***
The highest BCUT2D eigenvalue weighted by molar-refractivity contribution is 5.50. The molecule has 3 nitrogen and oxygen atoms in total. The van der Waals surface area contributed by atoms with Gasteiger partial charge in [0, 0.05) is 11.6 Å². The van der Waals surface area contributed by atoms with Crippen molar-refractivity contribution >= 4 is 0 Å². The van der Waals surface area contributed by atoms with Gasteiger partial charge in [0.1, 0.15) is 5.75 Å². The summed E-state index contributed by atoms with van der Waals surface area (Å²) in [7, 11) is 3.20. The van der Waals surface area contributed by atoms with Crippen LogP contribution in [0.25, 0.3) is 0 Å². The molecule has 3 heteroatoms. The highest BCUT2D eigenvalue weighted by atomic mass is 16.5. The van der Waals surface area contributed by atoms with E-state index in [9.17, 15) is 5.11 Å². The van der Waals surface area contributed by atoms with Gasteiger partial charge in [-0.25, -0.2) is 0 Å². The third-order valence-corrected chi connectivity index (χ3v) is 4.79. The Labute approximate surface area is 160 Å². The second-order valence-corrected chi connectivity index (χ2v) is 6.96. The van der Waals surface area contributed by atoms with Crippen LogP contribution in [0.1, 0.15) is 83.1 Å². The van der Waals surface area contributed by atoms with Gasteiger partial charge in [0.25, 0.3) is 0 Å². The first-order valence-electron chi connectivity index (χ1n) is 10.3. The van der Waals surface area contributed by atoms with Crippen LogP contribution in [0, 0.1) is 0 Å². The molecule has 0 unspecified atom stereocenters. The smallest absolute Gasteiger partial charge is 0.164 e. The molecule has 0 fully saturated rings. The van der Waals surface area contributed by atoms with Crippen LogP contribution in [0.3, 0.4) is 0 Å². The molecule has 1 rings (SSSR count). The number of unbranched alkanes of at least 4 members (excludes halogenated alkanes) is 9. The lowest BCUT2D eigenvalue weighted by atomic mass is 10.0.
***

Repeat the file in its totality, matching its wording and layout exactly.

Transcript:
The highest BCUT2D eigenvalue weighted by molar-refractivity contribution is 5.50. The molecule has 3 nitrogen and oxygen atoms in total. The van der Waals surface area contributed by atoms with Gasteiger partial charge in [0, 0.05) is 11.6 Å². The van der Waals surface area contributed by atoms with Crippen molar-refractivity contribution >= 4 is 0 Å². The van der Waals surface area contributed by atoms with Gasteiger partial charge in [0.1, 0.15) is 5.75 Å². The summed E-state index contributed by atoms with van der Waals surface area (Å²) in [7, 11) is 3.20. The van der Waals surface area contributed by atoms with Crippen LogP contribution in [0.25, 0.3) is 0 Å². The molecule has 3 heteroatoms. The highest BCUT2D eigenvalue weighted by atomic mass is 16.5. The van der Waals surface area contributed by atoms with E-state index in [9.17, 15) is 5.11 Å². The van der Waals surface area contributed by atoms with Gasteiger partial charge in [-0.25, -0.2) is 0 Å². The third-order valence-corrected chi connectivity index (χ3v) is 4.79. The Labute approximate surface area is 160 Å². The second-order valence-corrected chi connectivity index (χ2v) is 6.96. The van der Waals surface area contributed by atoms with Crippen LogP contribution in [0.1, 0.15) is 83.1 Å². The van der Waals surface area contributed by atoms with Gasteiger partial charge in [0.25, 0.3) is 0 Å². The first-order valence-electron chi connectivity index (χ1n) is 10.3. The van der Waals surface area contributed by atoms with Crippen LogP contribution in [0, 0.1) is 0 Å². The molecule has 0 unspecified atom stereocenters. The smallest absolute Gasteiger partial charge is 0.164 e. The molecule has 0 fully saturated rings. The van der Waals surface area contributed by atoms with Crippen LogP contribution in [0.3, 0.4) is 0 Å². The molecule has 1 rings (SSSR count). The number of unbranched alkanes of at least 4 members (excludes halogenated alkanes) is 9. The lowest BCUT2D eigenvalue weighted by atomic mass is 10.0.